The way I see it, this is exactly who we are and where we are in 2011.  One minute we’re waiting for the sky to fall, and the next we’re dazzled by the beauty of it all.  One minute we’re overwhelmed by rising sea levels and devastating urban hurricanes.  And the next we’re dazzled by the rainbow of human diversity, by the sweet strength of a Dalai Lama, by the wild wonders of a rainforest.  

Across the planet's face, there are too many walls in too many places--dividing the saved from the damned, separating the wanted from the unwanted, protecting the haves from the have-nots.  These walls scar the landscape and add only toxicity to cities, nations, faith traditions.  Our own American culture is marred, even now, by a mean-spirited and bitter politics.  Reports have surfaced, just this summer, that starvation is on the rise in American cities.  We battled sword to sword over a debt ceiling while species disappear from earth at a devastating rate.  Too many are eager to judge and condemn, to dismiss and distance.  We live in gated communities, walled-off cities; and even our magic--technologies beyond imagining--can't save us.

I offer this curriculum as a kind of protest.  Jesus calls us to gentle persistence, loving resistance, and the creative dismantling of walls that divide and condemn.  We do this deliberately, prayerfully and peacefully.  We do it in sustained study of an ancient, strange and unsettling story.  We do it in practices that require humility, commitment and good humor.  I cannot dismantle walls or heal the brokenhearted without also deepening my own "self-understanding, freedom, integrity and capacity to love."  I cannot take up the cross without discipline and accountability.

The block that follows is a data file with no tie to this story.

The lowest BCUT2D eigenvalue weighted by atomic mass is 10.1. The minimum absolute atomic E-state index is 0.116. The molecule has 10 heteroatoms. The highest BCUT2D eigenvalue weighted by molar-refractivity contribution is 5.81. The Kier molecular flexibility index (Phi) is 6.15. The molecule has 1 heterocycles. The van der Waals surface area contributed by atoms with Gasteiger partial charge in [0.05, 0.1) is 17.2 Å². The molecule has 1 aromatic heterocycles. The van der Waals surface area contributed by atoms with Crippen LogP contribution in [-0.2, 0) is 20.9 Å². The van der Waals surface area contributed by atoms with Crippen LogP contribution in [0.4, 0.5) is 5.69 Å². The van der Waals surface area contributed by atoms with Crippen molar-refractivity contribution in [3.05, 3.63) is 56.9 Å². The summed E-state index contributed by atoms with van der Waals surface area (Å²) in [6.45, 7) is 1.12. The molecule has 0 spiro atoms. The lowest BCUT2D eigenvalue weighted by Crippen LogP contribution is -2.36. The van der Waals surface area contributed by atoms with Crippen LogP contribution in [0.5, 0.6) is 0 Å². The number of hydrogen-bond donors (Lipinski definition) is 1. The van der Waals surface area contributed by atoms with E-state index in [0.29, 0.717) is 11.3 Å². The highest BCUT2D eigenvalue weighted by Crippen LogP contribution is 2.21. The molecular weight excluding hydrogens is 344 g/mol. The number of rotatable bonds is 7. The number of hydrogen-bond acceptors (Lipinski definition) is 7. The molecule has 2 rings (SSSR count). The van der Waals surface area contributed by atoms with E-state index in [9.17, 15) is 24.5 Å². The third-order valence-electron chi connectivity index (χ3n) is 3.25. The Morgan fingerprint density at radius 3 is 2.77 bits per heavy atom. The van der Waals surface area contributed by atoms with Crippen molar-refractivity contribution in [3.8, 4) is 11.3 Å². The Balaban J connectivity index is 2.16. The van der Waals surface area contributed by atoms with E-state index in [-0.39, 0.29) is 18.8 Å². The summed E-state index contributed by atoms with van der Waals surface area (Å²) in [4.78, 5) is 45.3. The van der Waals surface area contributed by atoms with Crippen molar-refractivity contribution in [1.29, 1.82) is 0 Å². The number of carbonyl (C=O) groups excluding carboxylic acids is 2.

The kind of protest imagined here emerges in just this way: in self-understanding, christ-like integrity and the capacity to love.  This and only this will suffice in our generation.  And in our churches.  I've taken up this project because Brewster touched my knee that day and taught me about the healing power of mindfulness.  I've taken it up because there are other dreamers out there, who refuse to give up; who want to heal the wounded planet, sing and dance in the fields, and share broken bread.  And I've taken it up because there are still, churches daring incarnation.  

I believe that Jesus is powerfully committed to our life together, deeply invested in our experiments in love and abundance and meditation.  And I'm assembling this curriculum because we can be--and have every reason to be--lovers in this dangerous time.